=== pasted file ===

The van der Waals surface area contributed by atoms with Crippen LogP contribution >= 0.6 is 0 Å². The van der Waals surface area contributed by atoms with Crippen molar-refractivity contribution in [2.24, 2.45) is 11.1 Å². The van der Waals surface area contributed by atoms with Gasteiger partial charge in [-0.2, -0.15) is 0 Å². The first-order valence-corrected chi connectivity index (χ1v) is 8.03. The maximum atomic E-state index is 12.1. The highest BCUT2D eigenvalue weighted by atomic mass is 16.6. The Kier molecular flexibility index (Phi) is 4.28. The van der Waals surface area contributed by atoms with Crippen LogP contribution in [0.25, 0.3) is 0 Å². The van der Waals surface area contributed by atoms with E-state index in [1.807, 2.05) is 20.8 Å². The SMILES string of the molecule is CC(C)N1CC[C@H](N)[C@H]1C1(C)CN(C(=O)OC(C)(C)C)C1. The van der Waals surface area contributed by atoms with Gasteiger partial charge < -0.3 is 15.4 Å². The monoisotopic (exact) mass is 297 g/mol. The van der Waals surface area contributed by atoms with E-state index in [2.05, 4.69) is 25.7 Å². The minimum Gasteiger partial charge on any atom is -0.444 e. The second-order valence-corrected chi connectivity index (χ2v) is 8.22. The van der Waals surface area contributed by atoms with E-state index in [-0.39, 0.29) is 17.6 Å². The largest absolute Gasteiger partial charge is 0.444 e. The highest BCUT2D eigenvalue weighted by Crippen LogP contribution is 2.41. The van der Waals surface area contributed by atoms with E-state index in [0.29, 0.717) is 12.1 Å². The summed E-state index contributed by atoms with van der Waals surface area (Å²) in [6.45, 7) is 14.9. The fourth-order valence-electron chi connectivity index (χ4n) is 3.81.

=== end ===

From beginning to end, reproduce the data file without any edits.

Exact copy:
The van der Waals surface area contributed by atoms with Crippen LogP contribution >= 0.6 is 0 Å². The van der Waals surface area contributed by atoms with Crippen molar-refractivity contribution in [2.24, 2.45) is 11.1 Å². The van der Waals surface area contributed by atoms with Gasteiger partial charge in [-0.2, -0.15) is 0 Å². The first-order valence-corrected chi connectivity index (χ1v) is 8.03. The maximum atomic E-state index is 12.1. The highest BCUT2D eigenvalue weighted by atomic mass is 16.6. The Kier molecular flexibility index (Phi) is 4.28. The van der Waals surface area contributed by atoms with Crippen LogP contribution in [0.25, 0.3) is 0 Å². The van der Waals surface area contributed by atoms with E-state index in [1.807, 2.05) is 20.8 Å². The SMILES string of the molecule is CC(C)N1CC[C@H](N)[C@H]1C1(C)CN(C(=O)OC(C)(C)C)C1. The van der Waals surface area contributed by atoms with Gasteiger partial charge < -0.3 is 15.4 Å². The monoisotopic (exact) mass is 297 g/mol. The van der Waals surface area contributed by atoms with E-state index in [2.05, 4.69) is 25.7 Å². The minimum Gasteiger partial charge on any atom is -0.444 e. The second-order valence-corrected chi connectivity index (χ2v) is 8.22. The van der Waals surface area contributed by atoms with E-state index in [-0.39, 0.29) is 17.6 Å². The largest absolute Gasteiger partial charge is 0.444 e. The highest BCUT2D eigenvalue weighted by Crippen LogP contribution is 2.41. The van der Waals surface area contributed by atoms with E-state index in [0.29, 0.717) is 12.1 Å². The summed E-state index contributed by atoms with van der Waals surface area (Å²) in [6.45, 7) is 14.9. The fourth-order valence-electron chi connectivity index (χ4n) is 3.81.